The mouth opens into the muscular pharynx which joins to a long esophagus (oesophagus) that leads to the midgut. The midgut fills most of the abdomen and its cells store food reserves in the form of glycogen and lipids (enough to last several months without food). The midgut opens into the short hindgut that opens to the outside via the anus on the end of the anal cone. The midgut gives off pouches called digestive caecae.


  1. Pseudoscorpions feed on small arthropods such as mites and collembolans (springtails).
  2. The pedipalps usually have a poison gland in one or both fingers of the chela. These are used to paralyze or kill prey.
  3. The chelicerae break the exoskeleton of the prey and digestive fluids (from the midgut) are injected; the preoral cavity acts like a syringe as digestive fluids are injected into the prey.
  4. Hairs (setae) in the prebuccal chamber strain out solids whilst the muscular pharynx sucks in fluids.
  5. The comblike serrulae on the chelicerae fingers clean the mouthparts.

As a variant on this theme, in Novobisium and Chthonius, the well-developed chelicerae masticate food into a pulp to which midgut digestive fluids are added and then the resultant fluid sucked up.


The two pairs of spiracles open into the branched tubes of a tracheal system that delivers air to the respiring cells.


Granules (of guanine?) formed in the midgut caecae are eliminated through the anus. guanine is a nitrogen-rich compound and in this way nitrogenous waste is removed. One pair of coxal glands also open via nephridiopores between the coxae of the third and fourth pair of legs.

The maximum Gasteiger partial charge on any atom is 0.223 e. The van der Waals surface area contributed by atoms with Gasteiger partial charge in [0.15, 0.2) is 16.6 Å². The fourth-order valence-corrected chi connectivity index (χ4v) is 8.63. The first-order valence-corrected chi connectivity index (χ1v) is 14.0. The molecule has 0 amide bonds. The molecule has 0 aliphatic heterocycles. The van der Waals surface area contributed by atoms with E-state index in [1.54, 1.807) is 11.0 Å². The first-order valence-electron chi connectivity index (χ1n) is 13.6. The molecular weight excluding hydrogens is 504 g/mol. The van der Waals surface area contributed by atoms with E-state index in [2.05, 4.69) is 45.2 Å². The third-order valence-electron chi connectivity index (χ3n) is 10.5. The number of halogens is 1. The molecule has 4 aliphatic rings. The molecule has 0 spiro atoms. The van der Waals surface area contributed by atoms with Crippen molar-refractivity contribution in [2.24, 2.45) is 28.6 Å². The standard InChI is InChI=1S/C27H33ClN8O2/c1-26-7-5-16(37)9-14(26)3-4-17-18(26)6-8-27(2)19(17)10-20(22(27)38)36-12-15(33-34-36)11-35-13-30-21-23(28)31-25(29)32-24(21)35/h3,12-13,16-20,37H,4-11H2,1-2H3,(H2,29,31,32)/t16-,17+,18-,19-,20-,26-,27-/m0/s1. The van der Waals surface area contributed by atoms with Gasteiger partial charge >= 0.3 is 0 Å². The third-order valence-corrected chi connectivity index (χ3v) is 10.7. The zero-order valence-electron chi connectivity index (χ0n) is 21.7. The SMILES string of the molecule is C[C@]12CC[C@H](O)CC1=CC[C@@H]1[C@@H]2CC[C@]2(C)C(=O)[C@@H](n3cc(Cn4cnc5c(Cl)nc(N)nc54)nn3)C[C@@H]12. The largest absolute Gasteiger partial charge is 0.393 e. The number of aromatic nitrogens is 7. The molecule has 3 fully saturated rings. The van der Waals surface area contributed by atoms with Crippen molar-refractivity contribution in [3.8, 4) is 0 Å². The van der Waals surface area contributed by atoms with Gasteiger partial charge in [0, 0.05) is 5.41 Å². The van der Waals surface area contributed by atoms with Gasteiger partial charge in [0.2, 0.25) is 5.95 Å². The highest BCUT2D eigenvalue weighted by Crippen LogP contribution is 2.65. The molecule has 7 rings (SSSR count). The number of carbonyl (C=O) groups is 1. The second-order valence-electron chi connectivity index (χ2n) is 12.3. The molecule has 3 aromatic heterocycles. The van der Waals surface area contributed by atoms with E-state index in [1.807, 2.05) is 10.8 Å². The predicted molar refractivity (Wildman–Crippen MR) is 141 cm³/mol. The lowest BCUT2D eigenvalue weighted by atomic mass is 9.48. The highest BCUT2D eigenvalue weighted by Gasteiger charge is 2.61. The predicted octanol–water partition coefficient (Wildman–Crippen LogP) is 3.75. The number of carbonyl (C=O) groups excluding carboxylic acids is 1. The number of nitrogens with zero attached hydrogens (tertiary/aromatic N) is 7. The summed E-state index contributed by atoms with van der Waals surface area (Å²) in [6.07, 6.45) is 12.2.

The circulatory system is open with blood (haemolymph) circulated within the haemocoel cavity with the help of the heart or short dorsal vessel located in abdominal segments 1 to 4, above the midgut. The heart takes in haemolymph through 1, 2 or 4 pairs of ostia (up to one in each abdominal segment) and pumps it from one end of the haemocoel to the other. (In arthropods the dorsal vessel generally pumps blood forwards, but can undergo reversals).

Nervous System

the pseudoscorpion nervous system follows the basic arthropod bauplan. The brain is relatively large and consists of the protocerebrum and tritocerebrum, together forming the supra-esophageal ganglion which occupies the dorsal half of the cephalothorax. This is connected to the sub-esophageal ganglion, beneath the gut, by a circum-esophageal nerve ring.

Sensory setae (hairs) are situated at strategic positions on the exoskeleton. The trichobothria can detect airborne vibrations and are often particularly elongated on the pedipalps and on the rear of the abdomen. Other sensory systems are poorly studied. The simple eyes are said to be sensitive only to changes in light intensity.


Pseudoscorpions have quite a large repertoire of hard-wired behavioral patterns. Most pseudoscorpions are solitary, but some are social and hunt prey cooperatively. Their relatively large brains can generate some 95 distinctly different behavioral patterns in one well observed species, up to 16 of which are associated with parental care.

When disturbed, for example if leaf litter is placed on a sheet, pseudoscorpions will exhibit a freeze response (whilst other arthropods run off the sheet) and only begin to move after some time. Whilst in this immotile startled state the pedipalps are pulled back over the carapace. They can also run backwards at considerable speed if prodded from the front.

Most pseudoscorpions appear to be strictly nocturnal, which is another reason why they are so seldom seen.


Phoresy is the association of one animal with another for transportation. Pseudoscorpions may use their pedipalps to hitch a ride on flies and other flying insects, such as moths and beetles and also highly mobile non-fliers such as harvestmen. Phoresy is common in certain pseudoscorpion groups, particularly the families Chernetidae and Cheliferidae.